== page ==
Put under 24/7 load, however, this lifespan is quickly reduced to a fraction of the intended period - further decreased by high operating temperatures.

You'll see the same when going to harddrives, there are only few normal desktop drives that carry a 24/7 specification. For server drives, this specification is standard and the drives were built for that purpose.

24/7 vs. "normal use" may sound just like marketing but has important design differences based on the different specifications.

You'll find this forum has plenty of reports of dead video cards. GPU failure is seldom the cause, literally burned VRMs or blown capacitors usually are.

Therefor my advice :
- there's far more to running a video card 24/7 than just keeping GPU temps in mind
- VRMs and especially capacitors will need significantly increased cooling to preserve their lifespan (the reason many modern cards have dedicated, additional temperature sensors i.e. for VRMs and VRAM - as their temps are just as critical as GPU temps, the Fan Control logic has to be able to react to these as well)

You can choose to ignore these requirements and may get lucky. Else you will destroy your xxx$ Video card due to lack i.e. of 10$ additional cooling or a plain inadequate case.
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Message 942989 - Posted: 26 Oct 2009, 21:55:36 UTC

Falcon is right!!! I had a 8800GTX from BFG i fried it in less than 6 weeks !!!
Then I bought a MSI 260 GTX which ran for 6 months on my quad core without any problems. Decided to up the antie a bit spent $500 on a super cooler case all aluminum 4 fans that it ships with but room for 8 fans--- MSI motherboard ---- i7 cpu with a 295 GTX --- 6GB DDR3. My temps on my video is about 76C but the card is good for up to 118C. CPU is running at 58C. I run everything full out 24/7. Its worth the extra bucks to invest in something worthwhile besides I will never buy another BFG card ever. The card was under warrenty with full registration and all they did was sideline me for weeks and weeks !!!! Never got a return number from them !!!!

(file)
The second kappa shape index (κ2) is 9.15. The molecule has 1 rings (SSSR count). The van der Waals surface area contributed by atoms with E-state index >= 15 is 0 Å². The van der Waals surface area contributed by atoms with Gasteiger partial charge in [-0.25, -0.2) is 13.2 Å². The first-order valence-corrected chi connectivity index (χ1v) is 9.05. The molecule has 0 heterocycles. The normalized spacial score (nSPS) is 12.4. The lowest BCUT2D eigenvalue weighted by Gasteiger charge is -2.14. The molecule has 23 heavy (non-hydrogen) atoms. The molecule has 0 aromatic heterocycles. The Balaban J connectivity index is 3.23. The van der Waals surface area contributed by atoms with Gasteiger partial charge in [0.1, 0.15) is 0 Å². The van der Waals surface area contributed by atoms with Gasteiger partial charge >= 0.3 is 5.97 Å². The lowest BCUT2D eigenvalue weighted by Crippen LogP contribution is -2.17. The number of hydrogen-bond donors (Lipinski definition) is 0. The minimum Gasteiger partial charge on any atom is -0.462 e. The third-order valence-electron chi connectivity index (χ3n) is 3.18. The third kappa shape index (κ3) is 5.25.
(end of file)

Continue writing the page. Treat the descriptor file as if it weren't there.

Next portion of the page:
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Message 943035 - Posted: 27 Oct 2009, 1:44:07 UTC

I was the former owner of a BFG GPU. When it failed they would not even talk about repair or replacement. Especially when I mentioned that it was running CUDA scientific applications.

On the other hand EVGA has RMA'd one GPU for me without question and I also mentioned the CUDA apps to them. UPS has it on the way home right now.

If your going to crunch with a GPU, EVGA is the one to own. Just don't forget to register your GPU with them and your good to go.
Boinc....Boinc....Boinc....Boinc....
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Message 943040 - Posted: 27 Oct 2009, 2:02:01 UTC - in response to Message 943035.  
Last modified: 27 Oct 2009, 2:45:30 UTC

If your going to crunch with a GPU, EVGA is the one to own. Just don't forget to register your GPU with them and your good to go.


Not sure if this applies to other/all video makers, but EVGA's customer support told me they will not honor the warranty on anything purchased through eBay. I was inquiring about getting a replacement faceplate for a dual slot card.